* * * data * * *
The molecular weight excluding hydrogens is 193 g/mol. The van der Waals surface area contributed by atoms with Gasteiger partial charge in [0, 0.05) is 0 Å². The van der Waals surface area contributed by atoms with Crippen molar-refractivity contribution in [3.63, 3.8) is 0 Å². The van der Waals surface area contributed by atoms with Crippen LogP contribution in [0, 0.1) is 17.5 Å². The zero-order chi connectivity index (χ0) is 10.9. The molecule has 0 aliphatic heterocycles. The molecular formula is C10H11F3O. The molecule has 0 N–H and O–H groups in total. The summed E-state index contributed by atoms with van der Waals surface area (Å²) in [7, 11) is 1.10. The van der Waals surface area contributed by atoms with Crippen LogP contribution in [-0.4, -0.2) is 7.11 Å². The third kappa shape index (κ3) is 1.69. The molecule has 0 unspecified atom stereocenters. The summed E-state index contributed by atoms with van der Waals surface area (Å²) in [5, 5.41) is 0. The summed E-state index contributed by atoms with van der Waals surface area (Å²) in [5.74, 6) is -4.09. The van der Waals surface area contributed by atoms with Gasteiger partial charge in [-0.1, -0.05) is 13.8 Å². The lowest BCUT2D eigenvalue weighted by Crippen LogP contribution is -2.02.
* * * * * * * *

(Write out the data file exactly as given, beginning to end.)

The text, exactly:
The molecular weight excluding hydrogens is 193 g/mol. The van der Waals surface area contributed by atoms with Gasteiger partial charge in [0, 0.05) is 0 Å². The van der Waals surface area contributed by atoms with Crippen molar-refractivity contribution in [3.63, 3.8) is 0 Å². The van der Waals surface area contributed by atoms with Crippen LogP contribution in [0, 0.1) is 17.5 Å². The zero-order chi connectivity index (χ0) is 10.9. The molecule has 0 aliphatic heterocycles. The molecular formula is C10H11F3O. The molecule has 0 N–H and O–H groups in total. The summed E-state index contributed by atoms with van der Waals surface area (Å²) in [7, 11) is 1.10. The van der Waals surface area contributed by atoms with Crippen LogP contribution in [-0.4, -0.2) is 7.11 Å². The third kappa shape index (κ3) is 1.69. The molecule has 0 unspecified atom stereocenters. The summed E-state index contributed by atoms with van der Waals surface area (Å²) in [5, 5.41) is 0. The summed E-state index contributed by atoms with van der Waals surface area (Å²) in [5.74, 6) is -4.09. The van der Waals surface area contributed by atoms with Gasteiger partial charge in [-0.1, -0.05) is 13.8 Å². The lowest BCUT2D eigenvalue weighted by Crippen LogP contribution is -2.02.